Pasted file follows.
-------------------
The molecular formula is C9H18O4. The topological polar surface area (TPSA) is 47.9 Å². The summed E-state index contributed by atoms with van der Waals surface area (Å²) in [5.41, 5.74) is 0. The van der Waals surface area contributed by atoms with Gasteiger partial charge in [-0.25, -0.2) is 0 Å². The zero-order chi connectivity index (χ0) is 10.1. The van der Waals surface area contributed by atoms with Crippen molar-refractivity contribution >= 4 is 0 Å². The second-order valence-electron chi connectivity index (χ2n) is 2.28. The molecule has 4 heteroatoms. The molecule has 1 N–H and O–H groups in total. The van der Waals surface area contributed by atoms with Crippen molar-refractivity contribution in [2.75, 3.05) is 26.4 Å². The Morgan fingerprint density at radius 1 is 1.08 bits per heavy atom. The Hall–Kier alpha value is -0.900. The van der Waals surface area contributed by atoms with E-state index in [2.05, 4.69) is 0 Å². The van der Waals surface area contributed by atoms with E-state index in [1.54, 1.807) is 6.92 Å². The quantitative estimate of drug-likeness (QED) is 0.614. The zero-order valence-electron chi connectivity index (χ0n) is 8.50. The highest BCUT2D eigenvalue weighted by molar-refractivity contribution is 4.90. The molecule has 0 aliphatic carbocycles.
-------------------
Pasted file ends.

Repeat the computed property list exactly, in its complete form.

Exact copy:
The molecular formula is C9H18O4. The topological polar surface area (TPSA) is 47.9 Å². The summed E-state index contributed by atoms with van der Waals surface area (Å²) in [5.41, 5.74) is 0. The van der Waals surface area contributed by atoms with Gasteiger partial charge in [-0.25, -0.2) is 0 Å². The zero-order chi connectivity index (χ0) is 10.1. The van der Waals surface area contributed by atoms with Crippen molar-refractivity contribution >= 4 is 0 Å². The second-order valence-electron chi connectivity index (χ2n) is 2.28. The molecule has 4 heteroatoms. The molecule has 1 N–H and O–H groups in total. The van der Waals surface area contributed by atoms with Crippen molar-refractivity contribution in [2.75, 3.05) is 26.4 Å². The Morgan fingerprint density at radius 1 is 1.08 bits per heavy atom. The Hall–Kier alpha value is -0.900. The van der Waals surface area contributed by atoms with E-state index in [2.05, 4.69) is 0 Å². The van der Waals surface area contributed by atoms with E-state index in [1.54, 1.807) is 6.92 Å². The quantitative estimate of drug-likeness (QED) is 0.614. The zero-order valence-electron chi connectivity index (χ0n) is 8.50. The highest BCUT2D eigenvalue weighted by molar-refractivity contribution is 4.90. The molecule has 0 aliphatic carbocycles.